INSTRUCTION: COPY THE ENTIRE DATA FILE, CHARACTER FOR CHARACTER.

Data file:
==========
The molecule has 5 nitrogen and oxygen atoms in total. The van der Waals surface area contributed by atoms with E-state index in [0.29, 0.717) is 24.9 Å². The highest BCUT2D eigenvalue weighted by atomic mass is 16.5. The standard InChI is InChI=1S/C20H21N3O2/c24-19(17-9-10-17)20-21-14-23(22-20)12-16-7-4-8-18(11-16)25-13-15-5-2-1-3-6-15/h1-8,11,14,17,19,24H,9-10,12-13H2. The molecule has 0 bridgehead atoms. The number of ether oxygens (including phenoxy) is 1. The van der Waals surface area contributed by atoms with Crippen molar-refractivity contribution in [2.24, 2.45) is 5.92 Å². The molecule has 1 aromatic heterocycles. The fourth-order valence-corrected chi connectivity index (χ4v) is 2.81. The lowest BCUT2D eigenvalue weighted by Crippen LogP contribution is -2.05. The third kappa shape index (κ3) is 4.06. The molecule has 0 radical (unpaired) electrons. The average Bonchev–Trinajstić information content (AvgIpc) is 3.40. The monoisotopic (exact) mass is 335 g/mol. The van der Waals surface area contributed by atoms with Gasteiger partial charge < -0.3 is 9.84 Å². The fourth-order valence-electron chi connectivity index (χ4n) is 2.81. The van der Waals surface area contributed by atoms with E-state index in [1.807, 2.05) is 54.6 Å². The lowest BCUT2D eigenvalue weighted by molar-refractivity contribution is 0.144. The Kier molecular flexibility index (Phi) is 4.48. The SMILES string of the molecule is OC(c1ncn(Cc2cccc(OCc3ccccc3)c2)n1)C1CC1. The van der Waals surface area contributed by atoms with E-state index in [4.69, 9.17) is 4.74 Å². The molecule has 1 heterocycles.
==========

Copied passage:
The molecule has 5 nitrogen and oxygen atoms in total. The van der Waals surface area contributed by atoms with E-state index in [0.29, 0.717) is 24.9 Å². The highest BCUT2D eigenvalue weighted by atomic mass is 16.5. The standard InChI is InChI=1S/C20H21N3O2/c24-19(17-9-10-17)20-21-14-23(22-20)12-16-7-4-8-18(11-16)25-13-15-5-2-1-3-6-15/h1-8,11,14,17,19,24H,9-10,12-13H2. The molecule has 0 bridgehead atoms. The number of ether oxygens (including phenoxy) is 1. The van der Waals surface area contributed by atoms with Crippen molar-refractivity contribution in [2.24, 2.45) is 5.92 Å². The molecule has 1 aromatic heterocycles. The fourth-order valence-corrected chi connectivity index (χ4v) is 2.81. The lowest BCUT2D eigenvalue weighted by Crippen LogP contribution is -2.05. The third kappa shape index (κ3) is 4.06. The molecule has 0 radical (unpaired) electrons. The average Bonchev–Trinajstić information content (AvgIpc) is 3.40. The monoisotopic (exact) mass is 335 g/mol. The van der Waals surface area contributed by atoms with Gasteiger partial charge < -0.3 is 9.84 Å². The fourth-order valence-electron chi connectivity index (χ4n) is 2.81. The van der Waals surface area contributed by atoms with E-state index in [1.807, 2.05) is 54.6 Å². The lowest BCUT2D eigenvalue weighted by molar-refractivity contribution is 0.144. The Kier molecular flexibility index (Phi) is 4.48. The SMILES string of the molecule is OC(c1ncn(Cc2cccc(OCc3ccccc3)c2)n1)C1CC1. The van der Waals surface area contributed by atoms with E-state index in [4.69, 9.17) is 4.74 Å². The molecule has 1 heterocycles.